Future scientists of America engulfed in the giant brain! If they don't eat their brain food it looks like the brain might eat them . . .

Future scientists of America engulfed in the giant brain

Hopefully the Culbertson Cowboys and Cowgirls continue to stay passionate and engaged in science, because the kids from this award-winning Future Farmers of America school are going to make great future scientists in America!

This tour stop was powered by the Dennis and Phyllis Washington Foundation.

Box Elder in Motion

MosSE is back on the road! This fall our truck wheels were turning as we traveled to Rocky Boy Reservation, the home of the Chippewa Cree Tribe, to explore the physics of motion. The Box Elder Bears’ gym transformed into a science wonderland as discs spun on the turntable and the Bernoulli blower floated wiffle balls into the air.

The Science Circus Arrives at Box Elder!

MosSE arrives at Box Elder

North Central Montana Talent Search helped bring this fun and interactive exhibit to the students of Rocky Boy. NCMTS works to encourages all students to consider higher education. The day went by so quickly as kids rushed in and out of the gym spinning, turning, and flying with the exhibits.

Box Elder students got to fly a plane over the Missoula Valley! Most of them tried not to crash . . .

Box Elder students got to fly a plane over the Missoula Valley with the flight simulator.

After a long day of field trips with over 550 students, we geared up for a Family Science Night, an opportunity for all of the students to come back and explore science and play with the exhibits even more. They also were able to show their parents what they had learned about physics that day, and the night was filled with laughter as parents watched their children learn about inertia while spinning around on a lazy Susan. 85 students and their family members celebrated science, community, and learning at our Family Science Night.

Students took a spin to learn about inertia!

Students took a spin to learn about inertia

We had such a great time meeting the Box Elder community and it seemed like the teachers and students had a great time too. Some kids asked us to come back next year and even continued exploring the exhibit right up until we had packed it away. We can’t wait to see some of these future scientists again someday at the University of Montana!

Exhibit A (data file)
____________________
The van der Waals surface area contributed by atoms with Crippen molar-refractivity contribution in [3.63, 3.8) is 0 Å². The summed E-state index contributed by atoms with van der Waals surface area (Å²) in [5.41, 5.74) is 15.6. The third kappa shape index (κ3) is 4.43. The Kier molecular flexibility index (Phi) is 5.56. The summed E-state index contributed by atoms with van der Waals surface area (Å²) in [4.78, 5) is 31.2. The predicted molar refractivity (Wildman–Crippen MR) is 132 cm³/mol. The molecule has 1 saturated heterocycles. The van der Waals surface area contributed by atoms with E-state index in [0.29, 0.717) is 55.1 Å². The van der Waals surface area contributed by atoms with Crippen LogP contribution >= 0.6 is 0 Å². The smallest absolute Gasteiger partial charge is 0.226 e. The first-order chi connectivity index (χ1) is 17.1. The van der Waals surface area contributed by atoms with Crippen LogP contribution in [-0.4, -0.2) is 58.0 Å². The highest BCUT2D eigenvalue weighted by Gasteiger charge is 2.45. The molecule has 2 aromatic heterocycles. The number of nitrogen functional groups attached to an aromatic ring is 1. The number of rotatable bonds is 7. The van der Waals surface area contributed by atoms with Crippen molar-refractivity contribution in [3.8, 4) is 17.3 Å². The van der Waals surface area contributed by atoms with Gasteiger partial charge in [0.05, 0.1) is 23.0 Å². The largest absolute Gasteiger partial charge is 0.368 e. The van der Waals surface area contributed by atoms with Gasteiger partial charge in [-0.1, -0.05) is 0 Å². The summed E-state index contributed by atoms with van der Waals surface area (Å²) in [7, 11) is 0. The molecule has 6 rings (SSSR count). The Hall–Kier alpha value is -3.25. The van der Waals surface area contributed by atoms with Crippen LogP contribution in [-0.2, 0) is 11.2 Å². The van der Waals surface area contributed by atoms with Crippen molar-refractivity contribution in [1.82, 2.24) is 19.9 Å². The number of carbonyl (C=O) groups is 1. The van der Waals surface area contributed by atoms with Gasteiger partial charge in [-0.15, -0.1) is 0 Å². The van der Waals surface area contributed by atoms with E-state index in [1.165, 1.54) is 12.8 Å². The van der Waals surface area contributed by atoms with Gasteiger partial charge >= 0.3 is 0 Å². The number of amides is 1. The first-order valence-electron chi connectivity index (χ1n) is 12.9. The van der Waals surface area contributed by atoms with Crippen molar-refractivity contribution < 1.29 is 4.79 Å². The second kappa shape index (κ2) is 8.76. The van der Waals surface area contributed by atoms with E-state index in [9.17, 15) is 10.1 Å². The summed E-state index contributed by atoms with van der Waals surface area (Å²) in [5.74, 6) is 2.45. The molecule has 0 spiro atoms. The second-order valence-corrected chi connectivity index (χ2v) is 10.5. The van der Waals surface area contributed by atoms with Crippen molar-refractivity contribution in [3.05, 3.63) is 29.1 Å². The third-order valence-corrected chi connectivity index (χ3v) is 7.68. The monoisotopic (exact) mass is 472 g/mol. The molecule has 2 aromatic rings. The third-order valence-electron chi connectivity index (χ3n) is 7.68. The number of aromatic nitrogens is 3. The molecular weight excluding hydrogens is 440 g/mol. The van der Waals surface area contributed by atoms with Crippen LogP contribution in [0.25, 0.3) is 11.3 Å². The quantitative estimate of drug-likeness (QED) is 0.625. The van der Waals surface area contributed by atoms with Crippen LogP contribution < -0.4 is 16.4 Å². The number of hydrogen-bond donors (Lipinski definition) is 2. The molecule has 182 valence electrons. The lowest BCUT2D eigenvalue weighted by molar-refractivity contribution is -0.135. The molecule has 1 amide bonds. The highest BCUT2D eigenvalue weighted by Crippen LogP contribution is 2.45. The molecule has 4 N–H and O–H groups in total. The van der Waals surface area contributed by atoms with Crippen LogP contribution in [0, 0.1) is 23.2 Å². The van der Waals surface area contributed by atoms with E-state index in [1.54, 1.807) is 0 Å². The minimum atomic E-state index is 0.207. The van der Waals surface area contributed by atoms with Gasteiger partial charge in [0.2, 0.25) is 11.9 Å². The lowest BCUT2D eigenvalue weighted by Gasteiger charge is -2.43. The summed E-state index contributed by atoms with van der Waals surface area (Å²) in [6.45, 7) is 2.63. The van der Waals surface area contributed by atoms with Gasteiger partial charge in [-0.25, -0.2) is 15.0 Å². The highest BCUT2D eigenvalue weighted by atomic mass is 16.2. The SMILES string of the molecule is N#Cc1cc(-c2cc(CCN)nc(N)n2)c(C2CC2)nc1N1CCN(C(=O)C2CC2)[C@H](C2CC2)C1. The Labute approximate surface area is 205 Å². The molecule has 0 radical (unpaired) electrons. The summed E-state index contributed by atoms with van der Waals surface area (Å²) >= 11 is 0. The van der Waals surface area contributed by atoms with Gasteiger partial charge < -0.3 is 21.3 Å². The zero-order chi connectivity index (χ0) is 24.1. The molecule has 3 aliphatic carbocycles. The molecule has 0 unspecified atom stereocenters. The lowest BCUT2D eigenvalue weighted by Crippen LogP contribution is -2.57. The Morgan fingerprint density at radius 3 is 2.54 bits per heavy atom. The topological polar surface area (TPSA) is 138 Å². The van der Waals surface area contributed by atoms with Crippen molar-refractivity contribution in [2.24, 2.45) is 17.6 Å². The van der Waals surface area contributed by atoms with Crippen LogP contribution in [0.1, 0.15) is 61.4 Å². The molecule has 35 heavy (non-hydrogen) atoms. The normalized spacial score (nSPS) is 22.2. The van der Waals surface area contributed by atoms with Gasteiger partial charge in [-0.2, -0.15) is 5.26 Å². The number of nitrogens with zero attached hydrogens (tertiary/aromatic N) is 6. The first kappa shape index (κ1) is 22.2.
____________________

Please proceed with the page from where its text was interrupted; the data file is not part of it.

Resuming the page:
Box Elder's Mini-Scientist

Box Elder’s youngest scientist

Rocky Boy Students Explore Motion with MosSE

The school year is young, and the young scientists at Rocky Boy School were fantastic in putting some new knowledge into motion: the science of motion, to be specific.  Last week, MosSE was thrilled to bring an exhibit about flight, spin, gravity, and magnets to Rocky Boy, where we were greeted not only with amazing hospitality, but also some very excellent enthusiasm and curiosity from the students.

Ellen talking about the motion of spin with junior high science students.

456 Rocky Boy students experimented and played with a giant turntable, a flight simulator, a machine that makes a ball float, a variety of spinning tops, and much more.  We learned about Isaac Newton.  We learned about Johannes Kepler.  We learned about Daniel Bernoulli.  We even learned about everyone’s favorite frizzy haired, tongue-sticking-out physicist, Albert Einstein. Students of all ages at Rocky Boy left the museum (their school gym) with lots of new knowledge about physics.  What a great group of kids and welcoming faculty and staff.

Magnets!

Exploring magnetism

Turntable fun in high school science class

Enjoying the turntable exhibit

Scaling down some big concepts is often the first step in learning about scientific laws and ideas.  Since seeing solar systems and black holes first hand can be quite difficult, check out the Gravity Well.  Watching the coins spin never gets old:

Well, well, well... If it isn't the Gravity Well.

Well, well, well… If it isn’t the Gravity Well.

Students also flocked to our ever-popular flight simulator.

The sky's the limit when one has a curious mind!

The sky’s the limit when one has a curious mind

On behalf of spectrUM, the University of Montana, and science educators everywhere, thank you Rocky Boy School for welcoming us into your school and community and sharing in the experience of scientific discovery with us. Warm regards, Ellen and Matt